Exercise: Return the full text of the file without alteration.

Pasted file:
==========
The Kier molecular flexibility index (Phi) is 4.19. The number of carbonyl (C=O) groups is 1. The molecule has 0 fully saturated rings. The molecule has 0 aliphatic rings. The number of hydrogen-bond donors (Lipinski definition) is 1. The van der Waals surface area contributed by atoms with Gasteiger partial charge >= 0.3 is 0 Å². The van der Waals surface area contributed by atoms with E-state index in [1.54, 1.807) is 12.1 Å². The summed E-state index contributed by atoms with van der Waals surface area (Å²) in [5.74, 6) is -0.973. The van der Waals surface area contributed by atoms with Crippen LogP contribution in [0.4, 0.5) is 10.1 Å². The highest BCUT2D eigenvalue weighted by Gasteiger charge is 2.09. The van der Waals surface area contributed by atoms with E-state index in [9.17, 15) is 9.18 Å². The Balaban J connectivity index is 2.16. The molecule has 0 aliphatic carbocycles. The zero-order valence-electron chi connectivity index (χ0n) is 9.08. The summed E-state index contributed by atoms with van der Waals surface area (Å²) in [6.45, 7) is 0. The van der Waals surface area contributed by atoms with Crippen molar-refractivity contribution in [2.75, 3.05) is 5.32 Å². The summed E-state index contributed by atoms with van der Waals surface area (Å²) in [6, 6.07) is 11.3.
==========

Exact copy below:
The Kier molecular flexibility index (Phi) is 4.19. The number of carbonyl (C=O) groups is 1. The molecule has 0 fully saturated rings. The molecule has 0 aliphatic rings. The number of hydrogen-bond donors (Lipinski definition) is 1. The van der Waals surface area contributed by atoms with Gasteiger partial charge >= 0.3 is 0 Å². The van der Waals surface area contributed by atoms with E-state index in [1.54, 1.807) is 12.1 Å². The summed E-state index contributed by atoms with van der Waals surface area (Å²) in [5.74, 6) is -0.973. The van der Waals surface area contributed by atoms with Crippen LogP contribution in [0.4, 0.5) is 10.1 Å². The highest BCUT2D eigenvalue weighted by Gasteiger charge is 2.09. The van der Waals surface area contributed by atoms with E-state index in [9.17, 15) is 9.18 Å². The Balaban J connectivity index is 2.16. The molecule has 0 aliphatic carbocycles. The zero-order valence-electron chi connectivity index (χ0n) is 9.08. The summed E-state index contributed by atoms with van der Waals surface area (Å²) in [6.45, 7) is 0. The van der Waals surface area contributed by atoms with Crippen molar-refractivity contribution in [2.75, 3.05) is 5.32 Å². The summed E-state index contributed by atoms with van der Waals surface area (Å²) in [6, 6.07) is 11.3.